Zak Bagans developed a profound interest in the paranormal when he was just 10 years old, scouring nearby garage sales with his mom in search of odd and spooky collectibles.
His fascination with the unusual evolved into a life-long pursuit for answers into the afterlife, not merely the study of earth-bound energy, but years of science-based research using a multitude of specially engineered equipment to measure fluctuations in the environment… more specifically, to communicate with the dead.
Now a pioneer in the paranormal field Bagans is giving everyone a chance to experience the spine-chilling vibe of the spirit world at the new Zak Bagans’ The Haunted Museum located in downtown Las Vegas.
The 11,000-square foot property built in 1938 was originally owned by Cyril S. Wengert, a prominent businessman. Through the years, hostile spirits have been rumored to roam the halls terrorizing past occupants, family members who passed away there whose energy remains. Long-time Las Vegans even claim dark rituals took place in the home’s basement during the 1970’s.
Paranormal enthusiasts visiting Zak Bagans’ The Haunted Museum will venture down creepy winding hallways and secret passages into more than 30 rooms that rival scenes from Hollywood horror films, setting the stage for frightening facts about each paranormal piece such as the Dybbuk Box known as the world’s most haunted object. The vintage wine cabinet inspired the movie “The Possession” and is said to house a malicious spirit. Shortly following its arrival, mysterious protruding holes began to appear in the walls around the artifact as if something was trying to break out from within the exhibit. A Las Vegas marketing executive and Bagans both witnessed a black-cloaked figure pass through the exhibit’s closed door during a private tour. This has also been seen by multiple guests and staff at the museum.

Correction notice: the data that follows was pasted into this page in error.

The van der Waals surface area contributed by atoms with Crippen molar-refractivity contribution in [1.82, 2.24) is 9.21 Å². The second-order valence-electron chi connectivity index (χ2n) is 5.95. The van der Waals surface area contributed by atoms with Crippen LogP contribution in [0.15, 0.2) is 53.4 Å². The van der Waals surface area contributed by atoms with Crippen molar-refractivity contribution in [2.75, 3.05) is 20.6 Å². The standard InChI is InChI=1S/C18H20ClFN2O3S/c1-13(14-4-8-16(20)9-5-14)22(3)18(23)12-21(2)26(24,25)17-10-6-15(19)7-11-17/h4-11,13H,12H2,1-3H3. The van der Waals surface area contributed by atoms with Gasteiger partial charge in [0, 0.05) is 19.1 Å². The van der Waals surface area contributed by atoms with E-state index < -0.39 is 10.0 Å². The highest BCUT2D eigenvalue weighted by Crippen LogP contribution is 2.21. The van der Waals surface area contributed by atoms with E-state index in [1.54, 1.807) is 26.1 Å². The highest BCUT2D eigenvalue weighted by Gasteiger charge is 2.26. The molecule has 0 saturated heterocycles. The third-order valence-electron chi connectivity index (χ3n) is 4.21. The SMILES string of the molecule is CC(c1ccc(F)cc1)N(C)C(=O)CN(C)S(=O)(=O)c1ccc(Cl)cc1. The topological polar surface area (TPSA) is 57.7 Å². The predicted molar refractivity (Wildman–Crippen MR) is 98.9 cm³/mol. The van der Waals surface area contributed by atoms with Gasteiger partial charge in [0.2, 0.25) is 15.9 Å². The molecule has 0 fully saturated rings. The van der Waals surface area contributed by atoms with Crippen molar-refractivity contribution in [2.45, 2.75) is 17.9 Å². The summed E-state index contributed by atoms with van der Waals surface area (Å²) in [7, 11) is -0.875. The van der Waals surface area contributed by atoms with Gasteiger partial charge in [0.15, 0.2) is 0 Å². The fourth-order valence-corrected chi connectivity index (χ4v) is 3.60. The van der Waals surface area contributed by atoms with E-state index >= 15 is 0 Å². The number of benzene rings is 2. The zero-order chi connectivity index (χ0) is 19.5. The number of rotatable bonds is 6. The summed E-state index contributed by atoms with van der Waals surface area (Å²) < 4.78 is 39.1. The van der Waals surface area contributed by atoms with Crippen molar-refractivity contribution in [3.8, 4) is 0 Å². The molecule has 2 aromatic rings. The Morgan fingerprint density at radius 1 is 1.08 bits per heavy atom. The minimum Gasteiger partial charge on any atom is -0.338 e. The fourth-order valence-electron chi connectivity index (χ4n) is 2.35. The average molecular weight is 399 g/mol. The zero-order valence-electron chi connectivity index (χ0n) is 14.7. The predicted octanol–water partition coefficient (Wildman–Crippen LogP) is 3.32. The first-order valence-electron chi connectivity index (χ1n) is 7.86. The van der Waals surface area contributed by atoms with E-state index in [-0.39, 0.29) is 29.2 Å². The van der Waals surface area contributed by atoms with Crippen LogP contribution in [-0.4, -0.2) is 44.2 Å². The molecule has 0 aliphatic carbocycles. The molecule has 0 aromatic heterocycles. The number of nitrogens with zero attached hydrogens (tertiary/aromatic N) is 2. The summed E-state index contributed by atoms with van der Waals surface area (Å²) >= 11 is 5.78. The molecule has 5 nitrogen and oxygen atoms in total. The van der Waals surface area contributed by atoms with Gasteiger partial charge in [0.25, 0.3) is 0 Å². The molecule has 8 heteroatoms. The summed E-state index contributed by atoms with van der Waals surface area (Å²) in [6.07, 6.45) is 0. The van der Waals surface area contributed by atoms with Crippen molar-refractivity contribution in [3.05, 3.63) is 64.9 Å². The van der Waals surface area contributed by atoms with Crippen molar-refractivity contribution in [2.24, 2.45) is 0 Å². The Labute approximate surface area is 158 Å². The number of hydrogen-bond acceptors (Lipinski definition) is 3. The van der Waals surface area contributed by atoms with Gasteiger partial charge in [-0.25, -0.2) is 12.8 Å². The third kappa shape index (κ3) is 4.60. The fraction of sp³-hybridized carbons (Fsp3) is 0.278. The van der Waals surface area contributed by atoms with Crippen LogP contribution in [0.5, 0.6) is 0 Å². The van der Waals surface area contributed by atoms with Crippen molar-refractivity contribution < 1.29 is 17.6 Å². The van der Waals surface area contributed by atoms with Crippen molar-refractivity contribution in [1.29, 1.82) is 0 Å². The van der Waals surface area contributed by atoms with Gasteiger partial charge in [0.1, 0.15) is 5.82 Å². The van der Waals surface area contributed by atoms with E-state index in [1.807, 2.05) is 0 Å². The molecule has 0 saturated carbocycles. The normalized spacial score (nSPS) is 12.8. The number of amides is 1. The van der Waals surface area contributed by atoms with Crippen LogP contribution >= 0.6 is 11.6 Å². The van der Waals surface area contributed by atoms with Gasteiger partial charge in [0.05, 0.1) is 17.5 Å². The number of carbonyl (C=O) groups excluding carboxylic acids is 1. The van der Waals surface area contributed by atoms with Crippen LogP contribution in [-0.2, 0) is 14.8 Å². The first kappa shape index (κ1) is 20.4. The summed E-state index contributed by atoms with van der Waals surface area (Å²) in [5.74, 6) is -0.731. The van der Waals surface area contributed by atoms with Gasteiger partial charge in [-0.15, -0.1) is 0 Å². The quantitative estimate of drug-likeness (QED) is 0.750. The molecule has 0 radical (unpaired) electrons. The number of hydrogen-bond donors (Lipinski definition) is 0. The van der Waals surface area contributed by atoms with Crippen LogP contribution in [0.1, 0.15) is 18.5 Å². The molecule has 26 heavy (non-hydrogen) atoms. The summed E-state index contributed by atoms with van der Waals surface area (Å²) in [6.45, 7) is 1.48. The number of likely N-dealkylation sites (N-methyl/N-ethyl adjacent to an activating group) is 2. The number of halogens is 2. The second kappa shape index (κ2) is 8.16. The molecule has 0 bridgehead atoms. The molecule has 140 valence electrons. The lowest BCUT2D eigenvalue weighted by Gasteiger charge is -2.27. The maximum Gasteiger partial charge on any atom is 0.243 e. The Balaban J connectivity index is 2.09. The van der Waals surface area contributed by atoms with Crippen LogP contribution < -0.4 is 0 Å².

Among the hundreds of terrifying possessions, museum-goers can even peek inside the VW death van in which Dr. Jack Kevorkian ended the suffering of terminally ill patients as well as get a close-up look at the “Propofol chair” from Michael Jackson’s death room.
Perhaps most unsettling, the original staircase from Indiana’s “Demon House,” notorious for powerful paranormal activity before being demolished in 2014. The wooden banister and creaky steps now stand in a dimly-lit corner, resting on a blanket of dirt from the location. Following its installation, a group of construction workers walked off the job and refused to come back.
For that reason, visitors are required to sign a waiver stating they understand the risks before entering.
Additionally, children under the age of 16 are not permitted. They can learn all about the haunted collection filmed entirely at the museum in Ghost Adventures – Artifacts on Travel Channel.